The Farewell is a beautifully made film with a seemingly simple story. When it finishes, you may not think it hit you with a bang, but it does stay with you for a longtime and haunt you with its humaneness, little moments, and the phenomenal soundtrack that captures the affect of the film so well. The Farewell is an excellent example of how a story is told makes all the difference.
I saw some people marked the film as boring. If you are into fast-paced Hollywood films and need to be entertained at all times, yes this may not be the film for you. However, taste is socially constructed, and that judgment might say more about you than about the film.
The Farewell is a film made with much warmth, gentleness, and an excellent sense of humor. I highly recommend it.
Aunt Beth –
Read the other reviews for in-depth takes on the movie. I’m giving it 4 stars because I enjoyed the film, but got eye strain from trying to read the sub-titles. There is a lot of white type on white or light background that made some of the conversations impossible to follow.
Do they use out takes for trailers? I remember the hospital scene in the trailer playing as if they’re discussing Nai Nai’s cancer with the doctor, in English, the doc presuming she doesn’t speak the language, until Aqufina’s character points out Nai Nai studied in the US and does, yet in the movie it plays as if Nai Nai doesn’t speak English and so isn’t understanding the discussion, which of course does not deliver the joke as the scene in the trailer did.
The Farewell is a quietly funny film once again dealing with the differences arising from being domestic Chinese vs Chinese from abroad, in this case from the US. Here the differences arise mostly from Awkwafina’s character, who on learning that her grandmother has been diagnosed with cancer is also told that no one in the family wants her to go back as they all feel she’ll blow the secret. No one has told Nai Nai as is apparently Chinese custom; they feel the news of her mortality would unnecessarily burden her. Awkwafina shows up anyway, to everyone’s surprise and Nai Nai’s delight. A some have noted, she does seem to be a one tone character, with a stooped shoulder droopy face stance in most scenes. While she’s still the liveliest of the bunch, she’s not the wise cracking smart ass Awkwafina has made a name for. There’s also not a lot going on elsewhere in the family. Was it “Monsoon Wedding” where a similar international family gathering, in the Old Country, for a wedding (as is the stated premise here) that the audience not only moves towards the climatic moment but also learns some dramatic news about members of the family, from pedophilia to spousal abuse in the process? None of that here. It seems that the “happy couple” getting married aren’t all that happy to be getting hitched and even Nai Nai suspects something is off, yet we never go there. Even the end of the film is a bit of a wheeze. It seems as if the director was afraid to look behind closed doors and bring out the backstories that might have made this film meatier.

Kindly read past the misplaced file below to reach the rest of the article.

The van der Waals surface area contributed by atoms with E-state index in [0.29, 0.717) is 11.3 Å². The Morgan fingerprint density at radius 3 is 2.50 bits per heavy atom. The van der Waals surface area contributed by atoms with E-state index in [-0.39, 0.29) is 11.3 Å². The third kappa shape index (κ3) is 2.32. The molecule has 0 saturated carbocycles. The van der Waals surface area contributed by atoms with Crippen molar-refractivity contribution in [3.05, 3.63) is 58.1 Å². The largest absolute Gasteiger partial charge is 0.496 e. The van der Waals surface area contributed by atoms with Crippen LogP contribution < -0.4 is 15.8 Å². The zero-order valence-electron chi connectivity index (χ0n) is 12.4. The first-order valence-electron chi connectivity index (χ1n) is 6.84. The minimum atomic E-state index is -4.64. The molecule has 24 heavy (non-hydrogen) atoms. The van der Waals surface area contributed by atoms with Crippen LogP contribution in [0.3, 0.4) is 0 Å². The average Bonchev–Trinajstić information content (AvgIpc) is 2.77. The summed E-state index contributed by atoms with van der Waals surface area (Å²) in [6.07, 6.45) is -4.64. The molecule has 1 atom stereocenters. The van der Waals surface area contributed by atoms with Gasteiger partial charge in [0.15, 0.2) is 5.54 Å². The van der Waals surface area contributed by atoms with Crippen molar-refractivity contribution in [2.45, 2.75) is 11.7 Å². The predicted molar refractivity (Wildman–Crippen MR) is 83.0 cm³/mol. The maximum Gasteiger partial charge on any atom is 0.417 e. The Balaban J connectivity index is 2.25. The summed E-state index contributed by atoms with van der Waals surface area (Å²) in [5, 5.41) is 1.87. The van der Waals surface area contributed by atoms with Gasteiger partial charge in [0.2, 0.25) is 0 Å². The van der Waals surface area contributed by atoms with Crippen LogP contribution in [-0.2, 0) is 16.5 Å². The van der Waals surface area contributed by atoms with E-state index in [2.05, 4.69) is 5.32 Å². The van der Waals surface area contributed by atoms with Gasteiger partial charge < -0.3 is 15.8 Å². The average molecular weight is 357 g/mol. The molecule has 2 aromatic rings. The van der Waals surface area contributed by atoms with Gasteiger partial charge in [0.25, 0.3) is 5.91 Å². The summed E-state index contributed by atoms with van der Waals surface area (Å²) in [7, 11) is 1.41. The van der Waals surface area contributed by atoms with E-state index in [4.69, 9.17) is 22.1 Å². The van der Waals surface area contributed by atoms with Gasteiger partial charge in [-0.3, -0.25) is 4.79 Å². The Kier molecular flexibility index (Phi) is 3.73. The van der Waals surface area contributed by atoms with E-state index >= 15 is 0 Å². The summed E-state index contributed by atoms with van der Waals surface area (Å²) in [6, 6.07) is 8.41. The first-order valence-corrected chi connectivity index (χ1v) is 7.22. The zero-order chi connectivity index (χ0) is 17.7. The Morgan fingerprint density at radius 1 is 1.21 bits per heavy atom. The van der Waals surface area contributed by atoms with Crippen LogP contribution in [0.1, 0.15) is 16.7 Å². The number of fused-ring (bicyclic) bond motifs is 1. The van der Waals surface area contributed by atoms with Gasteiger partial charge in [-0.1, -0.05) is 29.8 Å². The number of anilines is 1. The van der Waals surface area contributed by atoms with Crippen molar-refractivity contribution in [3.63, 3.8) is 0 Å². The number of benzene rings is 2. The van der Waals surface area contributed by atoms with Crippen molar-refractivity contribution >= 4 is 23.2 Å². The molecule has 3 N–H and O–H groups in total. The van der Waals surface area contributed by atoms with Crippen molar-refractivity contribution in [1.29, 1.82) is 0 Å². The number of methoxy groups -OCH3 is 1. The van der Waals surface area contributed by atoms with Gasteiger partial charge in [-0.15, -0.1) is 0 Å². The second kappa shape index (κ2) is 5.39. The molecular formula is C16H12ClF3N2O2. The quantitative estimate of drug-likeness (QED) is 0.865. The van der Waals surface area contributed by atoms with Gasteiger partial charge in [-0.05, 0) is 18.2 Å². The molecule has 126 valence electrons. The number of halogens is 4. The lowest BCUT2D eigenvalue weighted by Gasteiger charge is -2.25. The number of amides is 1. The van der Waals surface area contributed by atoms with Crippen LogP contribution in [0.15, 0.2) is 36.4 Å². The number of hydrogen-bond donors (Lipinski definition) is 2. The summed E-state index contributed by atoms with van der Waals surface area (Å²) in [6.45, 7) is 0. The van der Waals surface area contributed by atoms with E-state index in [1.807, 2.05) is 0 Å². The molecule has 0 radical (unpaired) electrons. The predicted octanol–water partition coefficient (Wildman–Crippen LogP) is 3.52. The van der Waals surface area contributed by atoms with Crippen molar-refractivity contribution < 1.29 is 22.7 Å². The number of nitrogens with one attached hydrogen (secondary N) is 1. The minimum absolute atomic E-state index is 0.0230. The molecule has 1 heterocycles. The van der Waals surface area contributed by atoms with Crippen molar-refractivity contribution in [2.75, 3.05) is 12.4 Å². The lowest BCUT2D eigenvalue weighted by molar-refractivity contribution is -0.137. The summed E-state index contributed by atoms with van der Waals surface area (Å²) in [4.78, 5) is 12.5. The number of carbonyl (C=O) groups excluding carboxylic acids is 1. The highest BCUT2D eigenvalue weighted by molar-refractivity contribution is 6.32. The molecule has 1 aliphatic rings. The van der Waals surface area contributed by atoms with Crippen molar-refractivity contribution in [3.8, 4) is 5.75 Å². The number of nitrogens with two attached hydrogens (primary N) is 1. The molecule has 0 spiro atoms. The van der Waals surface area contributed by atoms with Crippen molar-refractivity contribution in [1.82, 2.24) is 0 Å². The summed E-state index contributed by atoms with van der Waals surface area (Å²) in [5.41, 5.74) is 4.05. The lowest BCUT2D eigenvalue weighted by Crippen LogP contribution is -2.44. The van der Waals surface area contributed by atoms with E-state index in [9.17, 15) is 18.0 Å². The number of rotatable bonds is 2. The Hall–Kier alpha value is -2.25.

All in all entertaining, in a somber yet still humorous manner. But it the depth mortality should bring to such a film.
It came in USA format although ordered on UK site. Although the format was displayed way down in the details – who looks there when just ordering a standard DVD on a UK site. Seller refused to refund postal costs.
This dvd will not play on UK DVD players.
Other reviews stated this and so I have looked carefully at the listing and “product details”. I’m not sure if it’s because I access amazon on the app but I cannot find anywhere in this listing that this is disclosed.
Seller claims it does in “the title” which as of the time of writing this just says “The Farewell”.
Even the dvd box itself doesn’t say which region it actually is.
I have messaged the seller suggesting they stop marketing this item on amazon.co.uk when so many UK buyers are being wrongfooted out of money.